Clint Eastwood has quickly become the tour de force of Hollywood, a director that any studio would love to have in the stable. After Million Dollar Baby netted Best Picture and Best Director at the 2004 Academy Awards, Eastwood movies have become a staple at annual award shows. With how the Academy warms to biopic movies, this year’s Invictus will surely continue down the same path.
I remember reading Time for Kids in 1994 when Nelson Mandela was elected President of South Africa. It wasn’t until after seeing Invictus that I can begin to understand what Mandela has meant to South Africa and the rest of the world. By showing compassion and love to both enemies and friends, Mandela united a nation and region destroyed by decades of war, racial segregation, and apartheid. Although only a brief portrayal of Mandela’s career, Invictus will allow American audiences to attach the deeds of Mandela with his name, which is already world renown
Invictus follows Mandela and South Africa’s preparation for the 1995 Rugby World Cup. Morgan Freeman (Mandela) is supported by Matt Damon in the role of Francois Pienaar, rugby captain for the South African Springboks. The film picks up the day Mandela assumes power, balancing a narrow fold by never becoming too political or too sports oriented. The plot focuses on how rugby contributed to Mandela’s diplomatic policy and how it contributed to stabilizing the divided nation.
Invictus, while not great, delivers a powerful message. Eastwood certainly has amateur moments, such as shoving inspirational music down the throats of the audience. This was coupled with the fact that I found Morgan Freeman too identifiable. I was too often reminded of rough characters (like Scrap from Million Dollar Baby) that Freeman had portrayed in the past. This is a problem that biopic movies always face. Previous efforts like Ray, Walk the Line, Capote, and The Last King of Scotland were able to excel because they stared relatively unknown leads. Joaquin Phoenix (Johnny Cash in Walk the Line) and Forest Whitaker (Idi Amin in The Last King of Scotland) believably portrayed their roles because they hadn’t starred in blockbusters or epics like Wanted and The Shawshank Redemption. Even with this, Freeman portrayed Mandela well and deserves the early Oscar buzz. Damon was relatively strong, often carrying the rest of the unknown, South African actors who portrayed the Springbok rugby team. Eastwood continues his use of local actors: aside from Damon and Mandela, the cast is primarily comprised of South African nationals.
Invictus brings to light the horrible racial prejudice that still exists in the 21st century. I couldn’t help but think of Bobby Kennedy in the final moments, a man who might have been as important as Mandela had his life not been taken by a nameless, selfish individual. Kennedy mentions in his speech, On The Mindless Menace of Violence, “but we can perhaps remember, if only for a time, that those who live with us are our brothers, that they share with us the same short moment of life; that they seek, as do we, nothing but the chance to live out their lives in purpose and in happiness, winning what satisfaction and fulfillment they can.”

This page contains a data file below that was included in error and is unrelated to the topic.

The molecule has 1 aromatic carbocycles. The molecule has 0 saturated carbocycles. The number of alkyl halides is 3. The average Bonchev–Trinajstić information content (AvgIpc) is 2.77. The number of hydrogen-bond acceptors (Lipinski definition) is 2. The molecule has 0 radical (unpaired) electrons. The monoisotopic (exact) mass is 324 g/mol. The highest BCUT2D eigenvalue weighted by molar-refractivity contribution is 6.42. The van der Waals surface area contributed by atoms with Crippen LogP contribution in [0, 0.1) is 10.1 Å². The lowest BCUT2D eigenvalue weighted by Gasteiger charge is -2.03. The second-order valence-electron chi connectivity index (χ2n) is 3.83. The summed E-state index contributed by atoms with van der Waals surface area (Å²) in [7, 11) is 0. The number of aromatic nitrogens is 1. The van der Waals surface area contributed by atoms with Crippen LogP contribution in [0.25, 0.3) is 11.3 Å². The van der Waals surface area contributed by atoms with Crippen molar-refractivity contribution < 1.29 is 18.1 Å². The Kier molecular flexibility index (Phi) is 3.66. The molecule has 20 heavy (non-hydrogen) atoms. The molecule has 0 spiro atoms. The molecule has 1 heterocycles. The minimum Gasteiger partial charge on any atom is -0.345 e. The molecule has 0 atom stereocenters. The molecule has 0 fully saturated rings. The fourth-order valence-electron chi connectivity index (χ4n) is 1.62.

As I was taking a bathroom break after the movie I was approached by a middle-aged black man who asked me, “How is my white brother doing tonight?” If but only for a moment in time, we both recognized what we shared. Later in the parking lot I was asked by another black man if I could spare change for his car that had run out of gas. He said, “My friend told me that I would never get money from a white man.” I gave him my last dollar. I wasn’t trying to be charitable. I was trying to help a friend in need.
Nearly two months before his death, Robert Kennedy would ask one thing. He closed his speech saying, “surely, this bond of common faith, this bond of common goal, can begin to teach us something. Surely, we can learn, at least, to look at those around us as fellow men, and surely we can begin to work a little harder to bind up the wounds among us and to become in our own hearts brothers and countrymen once again.” Mandela has taught but a fragment of the globe to view enemies with kindness, compassion, and clemency. I can only hope that Invictus will inspire a new generation of leaders poised to eradicate the disease of prejudice. The art of cinema has a global outreach and ability to inspire that humanitarian or awareness groups do not. Eastwood is obviously drawing on this ability to share with the world a story of conquering racial prejudice entrenched in apartheid and uprooted by Mandela.